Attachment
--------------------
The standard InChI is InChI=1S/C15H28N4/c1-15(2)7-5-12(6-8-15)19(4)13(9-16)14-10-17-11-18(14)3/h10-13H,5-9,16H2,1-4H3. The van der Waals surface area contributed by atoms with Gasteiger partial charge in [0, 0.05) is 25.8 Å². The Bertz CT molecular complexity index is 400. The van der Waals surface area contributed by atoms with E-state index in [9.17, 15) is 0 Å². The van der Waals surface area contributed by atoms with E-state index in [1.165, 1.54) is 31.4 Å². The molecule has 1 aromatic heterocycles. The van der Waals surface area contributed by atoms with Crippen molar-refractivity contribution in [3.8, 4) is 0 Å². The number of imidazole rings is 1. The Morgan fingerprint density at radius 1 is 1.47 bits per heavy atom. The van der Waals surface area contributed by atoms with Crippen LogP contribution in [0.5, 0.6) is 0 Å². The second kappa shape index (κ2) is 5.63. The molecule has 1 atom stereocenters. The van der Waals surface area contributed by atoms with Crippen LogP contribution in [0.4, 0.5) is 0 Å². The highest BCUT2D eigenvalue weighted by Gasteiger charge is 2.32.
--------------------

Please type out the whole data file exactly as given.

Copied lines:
The standard InChI is InChI=1S/C15H28N4/c1-15(2)7-5-12(6-8-15)19(4)13(9-16)14-10-17-11-18(14)3/h10-13H,5-9,16H2,1-4H3. The van der Waals surface area contributed by atoms with Gasteiger partial charge in [0, 0.05) is 25.8 Å². The Bertz CT molecular complexity index is 400. The van der Waals surface area contributed by atoms with E-state index in [9.17, 15) is 0 Å². The van der Waals surface area contributed by atoms with E-state index in [1.165, 1.54) is 31.4 Å². The molecule has 1 aromatic heterocycles. The van der Waals surface area contributed by atoms with Crippen molar-refractivity contribution in [3.8, 4) is 0 Å². The number of imidazole rings is 1. The Morgan fingerprint density at radius 1 is 1.47 bits per heavy atom. The van der Waals surface area contributed by atoms with Crippen LogP contribution in [0.5, 0.6) is 0 Å². The second kappa shape index (κ2) is 5.63. The molecule has 1 atom stereocenters. The van der Waals surface area contributed by atoms with Crippen LogP contribution in [0.4, 0.5) is 0 Å². The highest BCUT2D eigenvalue weighted by Gasteiger charge is 2.32.